Furiously Happy

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I didn’t know who Jenny Lawson was when I looked into Furiously Happy. What attracted me to her book was the fact that it was supposed to be a humorous look at depression and anxiety. As someone who went undiagnosed until last year with both of these mental illnesses I thought I would be able to relate to the book. Plus, it has an ecstatic racoon on the cover with confetti. What’s not to love?

Nothing, apparently. I really enjoyed this book. I laughed out loud multiple times and could really relate to many of Lawson’s stories and feelings. It was less an autobiography or self-help book and more of a collection of experiences and inspirational thoughts. If you are someone who suffers from anxiety or depression you can probably relate to Lawson’s struggles, maybe laugh a little, and hopefully find some inspiration in her words. If you know someone who has trouble understanding a loved one with these mental illnesses then I think this book would also be an eye opener for them (and entertaining to boot).

Lawson’s writing is right up my alley. She is ridiculous and at times a little offensive, but all of it matched my sense of humor perfectly. I did find her organization a little confusing because I was looking for the chapters to be in some kind of order. As far as I can tell they aren’t, but it seems like there were almost purely funny chapters sandwiched around more serious ones so that the flow is balanced. If you’re considering this book but unsure if you’ll like the humor then I’d have a look at her blog and judge from there. If you find her at all funny and can relate to the subject matter then it is well worth the read! Here’s to a Furiously Happy New Year!

Wolf in White Van

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I’m not sure what I expected from Wolf in White Van by John Darnielle. The summary on the jacket says that Sean, who is horribly disfigured by an accident, makes a text based role-playing game for others to play. He is reclusive because of his disfigurement so the game is how he makes money. However, a couple of kids take the game a little too far and take the game into the real world. This causes problems for them and for Sean.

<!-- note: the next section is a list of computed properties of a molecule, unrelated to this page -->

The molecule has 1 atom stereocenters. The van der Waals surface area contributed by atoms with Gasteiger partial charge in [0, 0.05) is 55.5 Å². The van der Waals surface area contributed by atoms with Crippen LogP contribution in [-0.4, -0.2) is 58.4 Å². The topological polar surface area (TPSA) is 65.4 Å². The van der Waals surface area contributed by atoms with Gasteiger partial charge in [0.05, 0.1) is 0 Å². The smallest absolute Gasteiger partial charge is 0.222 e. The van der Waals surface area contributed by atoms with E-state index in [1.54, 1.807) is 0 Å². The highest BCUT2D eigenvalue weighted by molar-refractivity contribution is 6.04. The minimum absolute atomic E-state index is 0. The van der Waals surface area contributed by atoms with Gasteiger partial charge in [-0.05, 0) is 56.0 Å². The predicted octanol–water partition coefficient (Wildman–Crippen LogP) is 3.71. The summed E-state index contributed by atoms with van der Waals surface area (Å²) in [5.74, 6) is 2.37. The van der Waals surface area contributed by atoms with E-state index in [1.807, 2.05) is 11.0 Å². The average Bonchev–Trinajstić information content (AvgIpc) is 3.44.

Saying anything else would ruin some of the mystery, but the game and the kids aren’t the driving force of the novel. I was hoping for something more about the game or some details about exactly what the kids did. These details are vague at best. Since the novel is told from Sean’s point of view and the writing style is sort of stream-of-consciousness we learn a lot about him. However, the driving force of the novel is something a bit deeper than any character. I think that it is a difficult novel to get into if you’re looking for a conventional narrative. From what I could tell it appears that the novel is questioning the influence the media has on violent acts. This question is woven beneath Sean’s story.

This novel is difficult for me to review. The writing is quite good, Sean is well developed, and the topic is interesting to explore. I wouldn’t say that I particularly loved the novel, but I appreciate what it is and it is thought provoking.

My True Love Gave to Me

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This is a collection of Christmas stories written by various authors. The stories are primarily romances and though romance isn’t usually my thing I wanted to read this for Christmas. Some of them melted my cold heart! Many of these authors are new to me so I also thought it would be a good way to sample their work so that I know if I want to invest in reading their novels. I’m usually against “star” or number ratings, but it might be the best way to keep this review short so here it goes!